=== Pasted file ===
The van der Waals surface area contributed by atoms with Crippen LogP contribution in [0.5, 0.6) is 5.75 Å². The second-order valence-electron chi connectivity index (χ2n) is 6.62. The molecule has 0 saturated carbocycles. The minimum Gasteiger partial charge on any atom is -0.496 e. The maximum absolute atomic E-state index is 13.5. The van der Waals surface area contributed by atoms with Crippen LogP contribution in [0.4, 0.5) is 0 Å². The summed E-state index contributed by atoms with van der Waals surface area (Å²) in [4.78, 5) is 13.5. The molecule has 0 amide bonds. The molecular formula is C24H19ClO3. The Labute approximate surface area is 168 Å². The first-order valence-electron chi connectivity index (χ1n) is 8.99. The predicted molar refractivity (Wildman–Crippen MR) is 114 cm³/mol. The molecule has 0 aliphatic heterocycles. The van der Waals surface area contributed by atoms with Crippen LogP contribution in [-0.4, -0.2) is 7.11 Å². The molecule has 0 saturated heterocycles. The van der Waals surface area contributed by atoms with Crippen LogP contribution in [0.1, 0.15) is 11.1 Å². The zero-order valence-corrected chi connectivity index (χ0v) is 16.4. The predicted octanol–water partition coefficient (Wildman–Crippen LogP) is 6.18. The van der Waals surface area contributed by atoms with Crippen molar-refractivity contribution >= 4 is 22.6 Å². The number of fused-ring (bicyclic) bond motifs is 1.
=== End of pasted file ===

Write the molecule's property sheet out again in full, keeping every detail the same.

The van der Waals surface area contributed by atoms with Crippen LogP contribution in [0.5, 0.6) is 5.75 Å². The second-order valence-electron chi connectivity index (χ2n) is 6.62. The molecule has 0 saturated carbocycles. The minimum Gasteiger partial charge on any atom is -0.496 e. The maximum absolute atomic E-state index is 13.5. The van der Waals surface area contributed by atoms with Crippen LogP contribution in [0.4, 0.5) is 0 Å². The summed E-state index contributed by atoms with van der Waals surface area (Å²) in [4.78, 5) is 13.5. The molecule has 0 amide bonds. The molecular formula is C24H19ClO3. The Labute approximate surface area is 168 Å². The first-order valence-electron chi connectivity index (χ1n) is 8.99. The predicted molar refractivity (Wildman–Crippen MR) is 114 cm³/mol. The molecule has 0 aliphatic heterocycles. The van der Waals surface area contributed by atoms with Crippen LogP contribution in [-0.4, -0.2) is 7.11 Å². The molecule has 0 saturated heterocycles. The van der Waals surface area contributed by atoms with Crippen LogP contribution in [0.1, 0.15) is 11.1 Å². The zero-order valence-corrected chi connectivity index (χ0v) is 16.4. The predicted octanol–water partition coefficient (Wildman–Crippen LogP) is 6.18. The van der Waals surface area contributed by atoms with Crippen molar-refractivity contribution >= 4 is 22.6 Å². The number of fused-ring (bicyclic) bond motifs is 1.